Image - Text Version

Shown is a colour photograph of a tomato plant, with a focus on three leaves in the foreground.

The photograph is filled with bright green leaves. In the foreground, three leaves are in sharp, close focus, so their texture is visible. Each leaf is teardrop-shaped, with scalloped edges and a central stem that makes a deep valley from top to bottom. Many smaller valleys branch off from the central one, and even smaller valleys branch off from those. This creates a leathery appearance.

 

Student responses: 47 cm2, 52 cm2, 59 cm2, 56 cm2

Values are not close to each other and some not close to the average

Precision and Accuracy in Tomatosphere™

Accuracy & Precision Hint

To remember which is which, think:

Accuracy = Close to Correct

Precision = Repeatable

In the Seed Investigation, students are encouraged to make both precise and accurate measurements of seed germination. This primarily includes recording precise and accurate data for when the seeds germinate (both seed leaves are up and open). For example, if multiple students count the number of seeds they see germinated on a given day, they should each count the same number of seedlings. In further inquiries with the growing tomato plants, students may measure tomato plants’ height, dry mass, surface area of leaves, width of stems, etc.

Guided Practice

Exercise 1

Have students read and answer the following questions.

  1. Look at the measurements from the following two groups of students. Which group has the more accurate measurements for the height of the 50 cm plant?
    Group A
    : 49.7 cm, 50.0 cm, 49.8 cm, 50.1 cm, 50.2 cm
    Group B: 52.1 cm, 52.0 cm, 52.1 cm, 51.9 cm, 52.0 cm
  2. Look at the measurements from the following two groups of students. Which group has the more precise measurements for the height of the 50 cm plant?
    Group A
    : 49.9 cm, 50.0 cm, 49.8 cm, 50.1 cm, 50.2 cm
    Group B: 52.1 cm, 52.0 cm, 52.1 cm, 51.9 cm, 52.0 cm
  3. Look at the following measurements of soil pH from one pot. Are they precise? Explain.
    7.0, 5.2, 8.1, 6.3, 7.8

Exercise 2 

In their own words, have students define the terms “precision” and “accuracy.”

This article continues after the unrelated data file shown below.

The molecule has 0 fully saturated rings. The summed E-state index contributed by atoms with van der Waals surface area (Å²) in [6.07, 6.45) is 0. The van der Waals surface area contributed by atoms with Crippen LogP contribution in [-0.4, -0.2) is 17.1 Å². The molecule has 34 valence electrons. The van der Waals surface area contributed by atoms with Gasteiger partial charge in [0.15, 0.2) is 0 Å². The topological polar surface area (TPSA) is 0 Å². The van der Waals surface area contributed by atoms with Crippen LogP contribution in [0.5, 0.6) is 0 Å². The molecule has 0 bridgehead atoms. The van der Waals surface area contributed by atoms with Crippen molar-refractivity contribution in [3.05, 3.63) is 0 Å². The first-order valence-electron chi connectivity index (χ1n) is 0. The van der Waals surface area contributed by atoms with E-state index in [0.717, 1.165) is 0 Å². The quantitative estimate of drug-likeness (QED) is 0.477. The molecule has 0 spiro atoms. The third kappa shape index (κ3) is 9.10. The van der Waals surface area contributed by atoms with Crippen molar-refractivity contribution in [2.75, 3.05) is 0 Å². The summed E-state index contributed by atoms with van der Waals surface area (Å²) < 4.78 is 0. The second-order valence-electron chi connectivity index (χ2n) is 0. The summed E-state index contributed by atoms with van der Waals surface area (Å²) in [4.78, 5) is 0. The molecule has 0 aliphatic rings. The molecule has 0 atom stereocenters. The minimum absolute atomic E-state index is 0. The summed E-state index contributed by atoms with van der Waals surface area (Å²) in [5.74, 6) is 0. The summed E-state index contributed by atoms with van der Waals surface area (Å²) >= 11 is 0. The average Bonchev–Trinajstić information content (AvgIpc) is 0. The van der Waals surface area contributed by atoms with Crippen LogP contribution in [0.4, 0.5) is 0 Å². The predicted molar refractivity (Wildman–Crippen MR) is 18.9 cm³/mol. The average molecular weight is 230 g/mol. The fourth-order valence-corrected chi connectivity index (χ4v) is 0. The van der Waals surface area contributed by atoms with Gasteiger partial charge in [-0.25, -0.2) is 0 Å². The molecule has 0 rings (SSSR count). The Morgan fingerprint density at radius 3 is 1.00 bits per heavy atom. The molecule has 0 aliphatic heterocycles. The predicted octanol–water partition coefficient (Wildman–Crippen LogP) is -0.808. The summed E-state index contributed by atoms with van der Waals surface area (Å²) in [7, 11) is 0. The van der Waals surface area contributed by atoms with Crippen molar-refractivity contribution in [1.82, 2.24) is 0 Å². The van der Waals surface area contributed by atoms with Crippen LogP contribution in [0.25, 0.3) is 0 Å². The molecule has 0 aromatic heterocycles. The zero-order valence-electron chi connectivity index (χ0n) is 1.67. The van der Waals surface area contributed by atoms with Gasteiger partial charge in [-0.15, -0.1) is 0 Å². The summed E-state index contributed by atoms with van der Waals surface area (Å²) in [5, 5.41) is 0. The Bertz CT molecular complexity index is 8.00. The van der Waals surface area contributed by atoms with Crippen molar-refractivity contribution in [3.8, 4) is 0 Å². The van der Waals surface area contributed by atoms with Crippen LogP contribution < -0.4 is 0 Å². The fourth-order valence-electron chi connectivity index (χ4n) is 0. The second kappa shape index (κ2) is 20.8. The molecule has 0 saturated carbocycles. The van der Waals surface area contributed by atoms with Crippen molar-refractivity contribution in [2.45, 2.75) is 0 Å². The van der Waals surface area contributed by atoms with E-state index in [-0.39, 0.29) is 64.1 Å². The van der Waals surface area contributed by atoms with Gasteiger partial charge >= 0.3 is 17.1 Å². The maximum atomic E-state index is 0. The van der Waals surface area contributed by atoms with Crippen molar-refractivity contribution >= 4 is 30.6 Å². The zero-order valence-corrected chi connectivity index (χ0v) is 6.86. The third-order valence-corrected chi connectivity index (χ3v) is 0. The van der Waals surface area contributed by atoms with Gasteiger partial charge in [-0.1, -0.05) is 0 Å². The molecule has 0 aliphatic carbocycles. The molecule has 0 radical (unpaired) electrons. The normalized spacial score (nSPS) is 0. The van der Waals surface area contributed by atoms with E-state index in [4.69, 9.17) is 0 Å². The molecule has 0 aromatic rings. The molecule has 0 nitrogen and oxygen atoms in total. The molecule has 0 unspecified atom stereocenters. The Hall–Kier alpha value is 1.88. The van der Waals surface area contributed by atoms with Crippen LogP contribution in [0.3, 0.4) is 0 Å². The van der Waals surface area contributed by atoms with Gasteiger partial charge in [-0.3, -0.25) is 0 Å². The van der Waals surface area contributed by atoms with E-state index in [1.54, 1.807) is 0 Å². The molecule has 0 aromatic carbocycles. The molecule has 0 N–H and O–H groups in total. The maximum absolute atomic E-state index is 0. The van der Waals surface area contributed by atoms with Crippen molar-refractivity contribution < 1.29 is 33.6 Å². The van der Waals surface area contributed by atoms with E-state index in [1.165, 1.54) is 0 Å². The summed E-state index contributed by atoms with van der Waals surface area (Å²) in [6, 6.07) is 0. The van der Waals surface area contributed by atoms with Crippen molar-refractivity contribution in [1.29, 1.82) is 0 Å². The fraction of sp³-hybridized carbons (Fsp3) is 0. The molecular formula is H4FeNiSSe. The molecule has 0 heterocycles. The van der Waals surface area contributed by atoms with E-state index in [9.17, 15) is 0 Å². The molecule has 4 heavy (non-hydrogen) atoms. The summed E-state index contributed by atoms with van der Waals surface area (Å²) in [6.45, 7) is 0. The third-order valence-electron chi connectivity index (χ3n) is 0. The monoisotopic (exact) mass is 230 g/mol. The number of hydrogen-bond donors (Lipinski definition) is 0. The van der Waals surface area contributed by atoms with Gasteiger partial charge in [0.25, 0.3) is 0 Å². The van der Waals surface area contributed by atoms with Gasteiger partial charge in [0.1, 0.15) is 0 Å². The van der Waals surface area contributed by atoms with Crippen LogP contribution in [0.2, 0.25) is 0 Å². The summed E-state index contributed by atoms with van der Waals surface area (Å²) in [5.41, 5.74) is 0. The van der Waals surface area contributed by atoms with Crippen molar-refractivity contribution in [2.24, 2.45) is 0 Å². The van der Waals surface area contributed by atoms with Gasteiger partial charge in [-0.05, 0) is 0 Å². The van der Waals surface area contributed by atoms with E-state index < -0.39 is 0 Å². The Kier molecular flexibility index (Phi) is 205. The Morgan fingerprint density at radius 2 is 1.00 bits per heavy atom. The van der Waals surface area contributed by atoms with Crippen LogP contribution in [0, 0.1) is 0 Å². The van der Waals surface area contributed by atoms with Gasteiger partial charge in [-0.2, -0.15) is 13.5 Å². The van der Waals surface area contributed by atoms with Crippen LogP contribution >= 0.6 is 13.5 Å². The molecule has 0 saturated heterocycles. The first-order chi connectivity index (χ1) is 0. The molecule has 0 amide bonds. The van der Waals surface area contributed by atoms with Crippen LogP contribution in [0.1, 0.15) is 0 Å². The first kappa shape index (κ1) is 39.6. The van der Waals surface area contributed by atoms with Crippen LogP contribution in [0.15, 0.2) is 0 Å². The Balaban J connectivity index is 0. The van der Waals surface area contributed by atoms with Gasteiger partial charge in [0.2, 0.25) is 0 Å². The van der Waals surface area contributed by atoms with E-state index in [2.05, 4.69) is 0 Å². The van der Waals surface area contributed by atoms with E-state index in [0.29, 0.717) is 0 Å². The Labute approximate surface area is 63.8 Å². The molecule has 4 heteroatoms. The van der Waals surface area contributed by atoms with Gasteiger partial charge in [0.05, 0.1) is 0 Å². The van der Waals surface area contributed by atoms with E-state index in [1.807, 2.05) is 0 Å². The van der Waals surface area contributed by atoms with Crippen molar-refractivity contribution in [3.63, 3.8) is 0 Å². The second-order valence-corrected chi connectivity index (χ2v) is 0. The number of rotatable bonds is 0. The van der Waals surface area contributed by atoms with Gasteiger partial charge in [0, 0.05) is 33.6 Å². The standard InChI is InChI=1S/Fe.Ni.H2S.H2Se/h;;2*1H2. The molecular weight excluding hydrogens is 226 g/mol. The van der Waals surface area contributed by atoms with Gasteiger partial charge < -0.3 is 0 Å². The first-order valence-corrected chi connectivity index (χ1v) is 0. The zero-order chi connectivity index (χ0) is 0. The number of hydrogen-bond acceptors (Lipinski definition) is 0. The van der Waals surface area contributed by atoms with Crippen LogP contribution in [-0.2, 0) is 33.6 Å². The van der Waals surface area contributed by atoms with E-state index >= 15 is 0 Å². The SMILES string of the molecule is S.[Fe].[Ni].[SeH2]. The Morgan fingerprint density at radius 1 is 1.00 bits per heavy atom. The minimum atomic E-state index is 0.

Exercise 3

Have students identify a real-life example of a situation when precision is important. Have them also identify a situation when accuracy is important.

Exercise 4

Have the students create their own analogy, such as the bullseye analogy used on many websites, to explain the difference between accuracy and precision.

Answers
  1. Calculate the averages for each group. Group A has an average of 49.82 and Group B has an average of 52. Since the average of Group A is closer to 50 cm than the average of Group B, the values for Group A are more accurate.
  2. The values for Group B are closer to each other (smaller range) than the values for Group A; therefore Group B has more precise measurements, even though they are not as accurate.
  3. No, they are not. The range is from 5.2 to 8.1, which is a big difference on the pH scale for soil taken from one pot.

 

Learn More

What's the difference between accuracy and precision?
This video (4:52 min.) by TED-Ed Animations, explains the importance of both accuracy and precision to scientific inquiry, using William Tell and NASA’s Mars missions.

What Is the Difference Between Accuracy and Precision? - Science Notes
This page, from Science Notes, demonstrates accuracy and precision using target graphics, and explains when each one is most important.

Accuracy and Precision (2012)
This video from Region 10 ESC (2:34 min.) explains how you can have a precise measurement that is not accurate, and an accurate measurement that is not precise. Or worse, a measurement that is both inaccurate and imprecise!